Hutchison points out that Live Storage also offers a high density system for order picking. “You will see a small saving in personnel compared to automation yet the investment is relatively small so the payback period will be shorter – between three to six months. Integrating the Live Storage system with conveyors and picking technologies such as pick-to-light, pick to voice, barcode and wrist scanners will also increase pick rates and accuracy as well as provide a flexible system that enables a company to reconfigure its pick faces according to need,” he says.
When considering a picking technology a company needs to consider what the cost of making errors would be and how important accuracy is versus productivity, says Simon Jones, UK sales manager at Zetes. “For instance, picking products for a production line will have a much lower error tolerance than order picking. For a supermarket, the priority will be speed over accuracy and so the solutions selected will reflect this. Again voice tends to win the comparison because it offers speed, accuracy and flexibility.”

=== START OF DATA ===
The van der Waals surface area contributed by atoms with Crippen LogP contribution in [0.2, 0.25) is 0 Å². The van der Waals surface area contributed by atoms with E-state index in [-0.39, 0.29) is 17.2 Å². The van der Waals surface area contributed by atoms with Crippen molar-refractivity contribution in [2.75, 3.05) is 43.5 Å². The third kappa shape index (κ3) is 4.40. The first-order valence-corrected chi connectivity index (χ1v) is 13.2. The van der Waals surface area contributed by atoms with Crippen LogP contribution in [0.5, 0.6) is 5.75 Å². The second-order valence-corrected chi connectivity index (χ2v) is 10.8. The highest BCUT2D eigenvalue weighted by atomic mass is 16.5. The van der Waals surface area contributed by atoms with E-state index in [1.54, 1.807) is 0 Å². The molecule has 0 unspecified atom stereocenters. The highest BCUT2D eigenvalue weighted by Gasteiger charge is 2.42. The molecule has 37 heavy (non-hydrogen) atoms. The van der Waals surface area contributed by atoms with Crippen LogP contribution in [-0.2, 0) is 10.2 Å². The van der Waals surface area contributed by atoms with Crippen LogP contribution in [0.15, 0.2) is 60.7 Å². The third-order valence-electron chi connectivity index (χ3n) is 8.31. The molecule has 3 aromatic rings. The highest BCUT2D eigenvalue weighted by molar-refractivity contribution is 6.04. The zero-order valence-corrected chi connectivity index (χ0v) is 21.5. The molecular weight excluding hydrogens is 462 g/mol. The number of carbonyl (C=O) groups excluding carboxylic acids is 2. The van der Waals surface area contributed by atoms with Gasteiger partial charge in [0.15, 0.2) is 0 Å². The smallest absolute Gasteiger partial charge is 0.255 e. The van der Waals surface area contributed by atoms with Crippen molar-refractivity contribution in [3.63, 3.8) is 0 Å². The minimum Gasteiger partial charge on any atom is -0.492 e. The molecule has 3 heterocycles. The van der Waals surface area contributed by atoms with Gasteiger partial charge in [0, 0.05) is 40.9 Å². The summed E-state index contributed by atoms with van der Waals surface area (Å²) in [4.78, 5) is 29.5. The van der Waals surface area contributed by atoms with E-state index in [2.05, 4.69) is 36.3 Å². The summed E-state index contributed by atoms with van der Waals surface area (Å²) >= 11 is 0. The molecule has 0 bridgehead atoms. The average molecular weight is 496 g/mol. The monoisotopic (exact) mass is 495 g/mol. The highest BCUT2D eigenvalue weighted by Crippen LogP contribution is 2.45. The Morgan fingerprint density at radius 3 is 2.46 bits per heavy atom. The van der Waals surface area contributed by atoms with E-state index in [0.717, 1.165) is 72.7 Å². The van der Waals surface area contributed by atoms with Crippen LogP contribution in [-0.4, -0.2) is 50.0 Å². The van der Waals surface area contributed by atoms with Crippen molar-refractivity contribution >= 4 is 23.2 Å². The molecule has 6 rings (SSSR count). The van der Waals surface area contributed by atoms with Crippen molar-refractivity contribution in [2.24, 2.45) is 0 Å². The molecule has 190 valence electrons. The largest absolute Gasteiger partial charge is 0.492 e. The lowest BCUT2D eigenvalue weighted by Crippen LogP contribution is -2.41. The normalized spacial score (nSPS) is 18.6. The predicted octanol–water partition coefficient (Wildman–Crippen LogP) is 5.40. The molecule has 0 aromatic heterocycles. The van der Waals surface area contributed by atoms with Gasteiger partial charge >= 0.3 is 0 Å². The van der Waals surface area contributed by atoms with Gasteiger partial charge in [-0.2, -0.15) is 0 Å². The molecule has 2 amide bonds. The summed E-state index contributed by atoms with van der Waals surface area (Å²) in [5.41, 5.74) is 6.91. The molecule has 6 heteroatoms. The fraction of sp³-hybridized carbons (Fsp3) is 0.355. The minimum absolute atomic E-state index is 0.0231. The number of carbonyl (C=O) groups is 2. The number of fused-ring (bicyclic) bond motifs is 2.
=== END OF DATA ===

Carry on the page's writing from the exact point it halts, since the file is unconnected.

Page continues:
“Voice picking for instance is particularly beneficial in warehouses or stock rooms where the type of stock being picked changes frequently – so for retailers who are constantly introducing new ranges – fashion for instance, it is very useful,” says Jones. “Argos is a good example of a company that would frequently reorganise its warehouse and uses voice for picking and put away.”
However, before investing it’s vital to stop and consider how the current picking process is working and how it measures up to what it should achieve, says Keith Edmonds, head of sales at Logistex.